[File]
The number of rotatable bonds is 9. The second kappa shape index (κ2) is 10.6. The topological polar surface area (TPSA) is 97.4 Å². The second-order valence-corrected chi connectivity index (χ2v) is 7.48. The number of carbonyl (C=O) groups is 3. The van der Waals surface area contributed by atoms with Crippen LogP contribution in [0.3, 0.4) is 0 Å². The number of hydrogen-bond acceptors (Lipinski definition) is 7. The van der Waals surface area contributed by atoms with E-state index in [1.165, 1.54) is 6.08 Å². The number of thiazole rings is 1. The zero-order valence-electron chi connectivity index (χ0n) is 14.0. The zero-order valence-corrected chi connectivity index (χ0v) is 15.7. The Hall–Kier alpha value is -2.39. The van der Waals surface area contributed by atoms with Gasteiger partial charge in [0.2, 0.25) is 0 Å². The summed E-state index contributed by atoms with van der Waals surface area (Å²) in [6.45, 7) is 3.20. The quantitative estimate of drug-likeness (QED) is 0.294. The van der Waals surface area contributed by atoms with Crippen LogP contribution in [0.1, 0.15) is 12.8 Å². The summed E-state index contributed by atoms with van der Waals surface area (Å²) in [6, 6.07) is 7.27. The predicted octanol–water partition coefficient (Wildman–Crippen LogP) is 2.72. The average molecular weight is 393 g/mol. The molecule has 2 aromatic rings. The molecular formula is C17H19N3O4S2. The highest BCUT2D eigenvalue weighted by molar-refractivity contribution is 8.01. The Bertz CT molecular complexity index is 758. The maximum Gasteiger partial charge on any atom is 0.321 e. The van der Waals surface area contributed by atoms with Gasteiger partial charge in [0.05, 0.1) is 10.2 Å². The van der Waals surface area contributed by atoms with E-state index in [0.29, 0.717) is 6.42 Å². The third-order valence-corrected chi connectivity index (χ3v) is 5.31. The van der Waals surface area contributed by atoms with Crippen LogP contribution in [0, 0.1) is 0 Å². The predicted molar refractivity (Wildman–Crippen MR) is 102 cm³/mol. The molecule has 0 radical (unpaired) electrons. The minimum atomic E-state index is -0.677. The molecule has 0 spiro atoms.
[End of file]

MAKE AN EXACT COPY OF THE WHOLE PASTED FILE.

The number of rotatable bonds is 9. The second kappa shape index (κ2) is 10.6. The topological polar surface area (TPSA) is 97.4 Å². The second-order valence-corrected chi connectivity index (χ2v) is 7.48. The number of carbonyl (C=O) groups is 3. The van der Waals surface area contributed by atoms with Crippen LogP contribution in [0.3, 0.4) is 0 Å². The number of hydrogen-bond acceptors (Lipinski definition) is 7. The van der Waals surface area contributed by atoms with E-state index in [1.165, 1.54) is 6.08 Å². The number of thiazole rings is 1. The zero-order valence-electron chi connectivity index (χ0n) is 14.0. The zero-order valence-corrected chi connectivity index (χ0v) is 15.7. The Hall–Kier alpha value is -2.39. The van der Waals surface area contributed by atoms with Gasteiger partial charge in [0.2, 0.25) is 0 Å². The summed E-state index contributed by atoms with van der Waals surface area (Å²) in [6.45, 7) is 3.20. The quantitative estimate of drug-likeness (QED) is 0.294. The van der Waals surface area contributed by atoms with Crippen LogP contribution in [0.1, 0.15) is 12.8 Å². The summed E-state index contributed by atoms with van der Waals surface area (Å²) in [6, 6.07) is 7.27. The predicted octanol–water partition coefficient (Wildman–Crippen LogP) is 2.72. The average molecular weight is 393 g/mol. The molecule has 2 aromatic rings. The molecular formula is C17H19N3O4S2. The highest BCUT2D eigenvalue weighted by molar-refractivity contribution is 8.01. The Bertz CT molecular complexity index is 758. The maximum Gasteiger partial charge on any atom is 0.321 e. The van der Waals surface area contributed by atoms with Gasteiger partial charge in [0.05, 0.1) is 10.2 Å². The van der Waals surface area contributed by atoms with E-state index in [0.29, 0.717) is 6.42 Å². The third-order valence-corrected chi connectivity index (χ3v) is 5.31. The van der Waals surface area contributed by atoms with Crippen LogP contribution in [0, 0.1) is 0 Å². The predicted molar refractivity (Wildman–Crippen MR) is 102 cm³/mol. The molecule has 0 radical (unpaired) electrons. The minimum atomic E-state index is -0.677. The molecule has 0 spiro atoms.